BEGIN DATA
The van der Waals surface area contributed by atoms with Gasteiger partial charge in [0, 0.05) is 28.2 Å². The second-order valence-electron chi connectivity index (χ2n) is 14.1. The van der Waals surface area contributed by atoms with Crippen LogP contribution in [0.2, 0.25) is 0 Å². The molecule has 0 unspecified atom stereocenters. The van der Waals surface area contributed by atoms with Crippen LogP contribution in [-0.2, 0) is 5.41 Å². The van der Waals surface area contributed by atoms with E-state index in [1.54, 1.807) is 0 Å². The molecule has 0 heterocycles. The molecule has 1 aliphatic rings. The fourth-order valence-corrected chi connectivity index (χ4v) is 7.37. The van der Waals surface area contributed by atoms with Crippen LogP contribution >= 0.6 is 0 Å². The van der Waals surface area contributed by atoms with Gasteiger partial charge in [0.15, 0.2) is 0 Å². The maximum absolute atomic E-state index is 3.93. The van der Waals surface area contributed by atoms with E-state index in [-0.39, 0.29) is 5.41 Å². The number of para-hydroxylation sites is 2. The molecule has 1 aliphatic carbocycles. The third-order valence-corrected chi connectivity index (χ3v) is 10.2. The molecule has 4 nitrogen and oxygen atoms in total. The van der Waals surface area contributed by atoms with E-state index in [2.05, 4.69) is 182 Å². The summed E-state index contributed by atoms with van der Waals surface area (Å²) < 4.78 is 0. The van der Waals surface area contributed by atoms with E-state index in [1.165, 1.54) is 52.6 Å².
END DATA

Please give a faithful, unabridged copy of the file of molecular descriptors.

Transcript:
The van der Waals surface area contributed by atoms with Gasteiger partial charge in [0, 0.05) is 28.2 Å². The second-order valence-electron chi connectivity index (χ2n) is 14.1. The van der Waals surface area contributed by atoms with Crippen LogP contribution in [0.2, 0.25) is 0 Å². The molecule has 0 unspecified atom stereocenters. The van der Waals surface area contributed by atoms with Crippen LogP contribution in [-0.2, 0) is 5.41 Å². The van der Waals surface area contributed by atoms with E-state index in [1.54, 1.807) is 0 Å². The molecule has 0 heterocycles. The molecule has 1 aliphatic rings. The fourth-order valence-corrected chi connectivity index (χ4v) is 7.37. The van der Waals surface area contributed by atoms with Crippen LogP contribution >= 0.6 is 0 Å². The van der Waals surface area contributed by atoms with Gasteiger partial charge in [0.15, 0.2) is 0 Å². The maximum absolute atomic E-state index is 3.93. The van der Waals surface area contributed by atoms with E-state index in [-0.39, 0.29) is 5.41 Å². The number of para-hydroxylation sites is 2. The molecule has 1 aliphatic carbocycles. The third-order valence-corrected chi connectivity index (χ3v) is 10.2. The molecule has 4 nitrogen and oxygen atoms in total. The van der Waals surface area contributed by atoms with E-state index in [2.05, 4.69) is 182 Å². The summed E-state index contributed by atoms with van der Waals surface area (Å²) < 4.78 is 0. The van der Waals surface area contributed by atoms with E-state index in [1.165, 1.54) is 52.6 Å².